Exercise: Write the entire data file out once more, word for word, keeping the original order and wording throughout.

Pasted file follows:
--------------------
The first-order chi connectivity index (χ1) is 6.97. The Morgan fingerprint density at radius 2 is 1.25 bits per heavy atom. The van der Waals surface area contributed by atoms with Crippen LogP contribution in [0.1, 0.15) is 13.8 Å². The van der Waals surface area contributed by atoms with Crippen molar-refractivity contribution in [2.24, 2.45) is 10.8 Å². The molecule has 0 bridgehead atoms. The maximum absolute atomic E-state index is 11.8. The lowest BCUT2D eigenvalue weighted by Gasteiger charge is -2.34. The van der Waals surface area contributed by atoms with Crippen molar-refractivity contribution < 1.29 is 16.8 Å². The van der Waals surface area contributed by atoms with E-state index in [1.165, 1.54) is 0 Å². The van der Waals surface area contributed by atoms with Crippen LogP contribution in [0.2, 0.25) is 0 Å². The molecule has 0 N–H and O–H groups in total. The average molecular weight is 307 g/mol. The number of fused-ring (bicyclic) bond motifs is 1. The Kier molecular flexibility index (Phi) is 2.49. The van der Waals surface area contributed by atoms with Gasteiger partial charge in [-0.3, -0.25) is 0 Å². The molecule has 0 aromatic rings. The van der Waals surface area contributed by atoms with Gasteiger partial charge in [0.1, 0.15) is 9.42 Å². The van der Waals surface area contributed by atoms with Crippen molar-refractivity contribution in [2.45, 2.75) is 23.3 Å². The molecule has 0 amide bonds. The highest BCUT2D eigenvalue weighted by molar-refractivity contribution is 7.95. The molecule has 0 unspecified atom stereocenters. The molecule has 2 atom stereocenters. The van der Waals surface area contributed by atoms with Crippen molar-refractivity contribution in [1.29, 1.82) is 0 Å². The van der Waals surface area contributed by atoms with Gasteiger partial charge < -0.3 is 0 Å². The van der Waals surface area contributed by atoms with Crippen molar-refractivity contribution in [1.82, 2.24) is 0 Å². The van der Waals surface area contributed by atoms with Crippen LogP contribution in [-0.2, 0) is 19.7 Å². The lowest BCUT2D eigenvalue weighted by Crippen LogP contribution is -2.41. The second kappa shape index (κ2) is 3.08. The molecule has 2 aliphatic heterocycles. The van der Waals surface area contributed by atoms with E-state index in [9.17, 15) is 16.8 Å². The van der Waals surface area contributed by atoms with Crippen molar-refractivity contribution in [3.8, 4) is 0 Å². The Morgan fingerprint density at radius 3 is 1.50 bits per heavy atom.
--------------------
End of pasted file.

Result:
The first-order chi connectivity index (χ1) is 6.97. The Morgan fingerprint density at radius 2 is 1.25 bits per heavy atom. The van der Waals surface area contributed by atoms with Crippen LogP contribution in [0.1, 0.15) is 13.8 Å². The van der Waals surface area contributed by atoms with Crippen molar-refractivity contribution in [2.24, 2.45) is 10.8 Å². The molecule has 0 bridgehead atoms. The maximum absolute atomic E-state index is 11.8. The lowest BCUT2D eigenvalue weighted by Gasteiger charge is -2.34. The van der Waals surface area contributed by atoms with Crippen molar-refractivity contribution < 1.29 is 16.8 Å². The van der Waals surface area contributed by atoms with E-state index in [1.165, 1.54) is 0 Å². The van der Waals surface area contributed by atoms with Crippen LogP contribution in [0.2, 0.25) is 0 Å². The molecule has 0 N–H and O–H groups in total. The average molecular weight is 307 g/mol. The number of fused-ring (bicyclic) bond motifs is 1. The Kier molecular flexibility index (Phi) is 2.49. The van der Waals surface area contributed by atoms with Gasteiger partial charge in [-0.3, -0.25) is 0 Å². The molecule has 0 aromatic rings. The van der Waals surface area contributed by atoms with Gasteiger partial charge in [0.1, 0.15) is 9.42 Å². The van der Waals surface area contributed by atoms with Crippen molar-refractivity contribution in [2.45, 2.75) is 23.3 Å². The molecule has 0 amide bonds. The highest BCUT2D eigenvalue weighted by molar-refractivity contribution is 7.95. The molecule has 0 unspecified atom stereocenters. The molecule has 2 atom stereocenters. The van der Waals surface area contributed by atoms with Crippen molar-refractivity contribution in [1.29, 1.82) is 0 Å². The van der Waals surface area contributed by atoms with Gasteiger partial charge < -0.3 is 0 Å². The van der Waals surface area contributed by atoms with Crippen molar-refractivity contribution in [1.82, 2.24) is 0 Å². The van der Waals surface area contributed by atoms with Crippen LogP contribution in [-0.2, 0) is 19.7 Å². The lowest BCUT2D eigenvalue weighted by Crippen LogP contribution is -2.41. The second kappa shape index (κ2) is 3.08. The molecule has 2 aliphatic heterocycles. The van der Waals surface area contributed by atoms with E-state index in [9.17, 15) is 16.8 Å². The van der Waals surface area contributed by atoms with Crippen molar-refractivity contribution in [3.8, 4) is 0 Å². The Morgan fingerprint density at radius 3 is 1.50 bits per heavy atom.